Rowing for team and country

Published 11:59 am Tuesday, February 6, 2024

Crossing the finish line at Tryon Theatre this week is a long-awaited film, “The Boys in the Boat.” This film is an adaptation of the identically titled novel, a novel that topped the New York Times best-seller list and received national acclaim. For many fans of that novel, an adaptation to film has been an eagerly anticipated event, and hopefully, this adaptation will satiate those cinematic appetites! 

“The Boys in the Boat” is directed by heralded actor George Clooney in his ninth turn behind the camera. Clooney has proven himself a more than capable director and showcases this in a clean and sophisticated film of triumph over adversity. This film is a traditional underdog story in many ways, as Clooney stays within a familiar mold, never sacrificing the artistic or emotional qualities of the film. 

The film is very closely adapted from the novel, with high fidelity paid to the novel’s plot structure. The opening of the plot finds America at the height of the Great Depression, in the 1930s, a nation still recovering from the burden of the first World War, and recently subject to terrible economic upheaval. This establishing backstory covers the origins of the rowers, all of whom came from circumstances of relative lack, with one rower even having survived childhood abandonment. As these rowers bond and work together at the University of Washington, their shared efforts and tenacity begin to yield results that none had foreseen, setting them on a trajectory for the 1936 Berlin Olympic Games.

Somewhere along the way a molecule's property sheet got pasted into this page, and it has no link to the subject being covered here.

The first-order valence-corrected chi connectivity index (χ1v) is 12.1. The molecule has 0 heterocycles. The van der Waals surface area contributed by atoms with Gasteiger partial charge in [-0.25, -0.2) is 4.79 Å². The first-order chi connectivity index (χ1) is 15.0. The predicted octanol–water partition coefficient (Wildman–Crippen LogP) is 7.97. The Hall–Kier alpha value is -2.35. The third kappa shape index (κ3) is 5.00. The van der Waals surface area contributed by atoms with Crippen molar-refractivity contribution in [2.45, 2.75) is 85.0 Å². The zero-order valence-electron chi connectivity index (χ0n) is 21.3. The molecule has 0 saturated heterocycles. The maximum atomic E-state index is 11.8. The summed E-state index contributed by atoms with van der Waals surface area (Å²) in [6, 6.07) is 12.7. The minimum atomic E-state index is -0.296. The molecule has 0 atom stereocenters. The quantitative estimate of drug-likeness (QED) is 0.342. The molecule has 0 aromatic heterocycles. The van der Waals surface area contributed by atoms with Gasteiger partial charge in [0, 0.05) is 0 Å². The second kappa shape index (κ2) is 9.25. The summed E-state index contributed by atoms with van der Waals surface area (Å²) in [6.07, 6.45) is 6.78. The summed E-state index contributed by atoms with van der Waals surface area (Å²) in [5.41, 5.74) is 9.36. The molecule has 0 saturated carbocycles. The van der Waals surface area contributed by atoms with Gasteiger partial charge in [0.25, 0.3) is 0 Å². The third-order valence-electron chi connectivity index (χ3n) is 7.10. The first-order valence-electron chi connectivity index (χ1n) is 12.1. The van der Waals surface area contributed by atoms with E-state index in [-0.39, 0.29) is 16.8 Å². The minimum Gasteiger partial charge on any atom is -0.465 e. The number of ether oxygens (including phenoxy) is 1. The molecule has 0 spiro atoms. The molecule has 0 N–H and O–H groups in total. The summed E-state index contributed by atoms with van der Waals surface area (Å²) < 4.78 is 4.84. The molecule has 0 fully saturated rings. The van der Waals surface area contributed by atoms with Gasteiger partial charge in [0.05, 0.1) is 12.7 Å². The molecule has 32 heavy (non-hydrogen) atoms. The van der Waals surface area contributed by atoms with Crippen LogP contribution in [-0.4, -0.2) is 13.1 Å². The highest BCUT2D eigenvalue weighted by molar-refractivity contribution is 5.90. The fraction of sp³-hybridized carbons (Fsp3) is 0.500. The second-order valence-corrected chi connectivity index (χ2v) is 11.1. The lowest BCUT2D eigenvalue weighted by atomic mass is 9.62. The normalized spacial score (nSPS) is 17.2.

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The setting of this ultimate stage for the team’s competition folds into another story. In order to secure the approval of the Olympic Committee for hosting the games, Hitler oversaw the coordinated obfuscation of their escalating inhumane treatment of Jews and other persecuted “undesirables.” These efforts were ultimately successful and Germany received great acclaim for their hosting of the Olympic Games, a tragic underwriting of the level of competition reached by the University of Washington rowing team. 

As the film builds to the 1936 games, it provides a deeply compassionate and human story amidst the growing tension and pressure. The personal engagement with the various characters who propelled the team’s success provides much of the film’s heart, be it the boatbuilder George Pocock, the coach Al Ulbrickson, or the rowers themselves. One rower in particular, Joe Rantz, the one who came from the greatest poverty, is given a greater focus than most, his story most exemplifying the steep grade of the odds stacked against them, and the overwhelming difficulty of surmounting them.

“The Boys in the Boat” will surely please filmgoers in the effectively engaging capacity that underdog stories always have touched, and continue to touch our hearts. Competition and struggle are inherently engaging on their own, but tying them in with a compelling story of personal perseverance and dedication reaches a deeper level of engagement. Films like “The Boys in the Boat” may not challenge us, but they are affirming, uplifting, and compelling, a combination that guarantees the worth of admission. We hope you will join us for some rowing!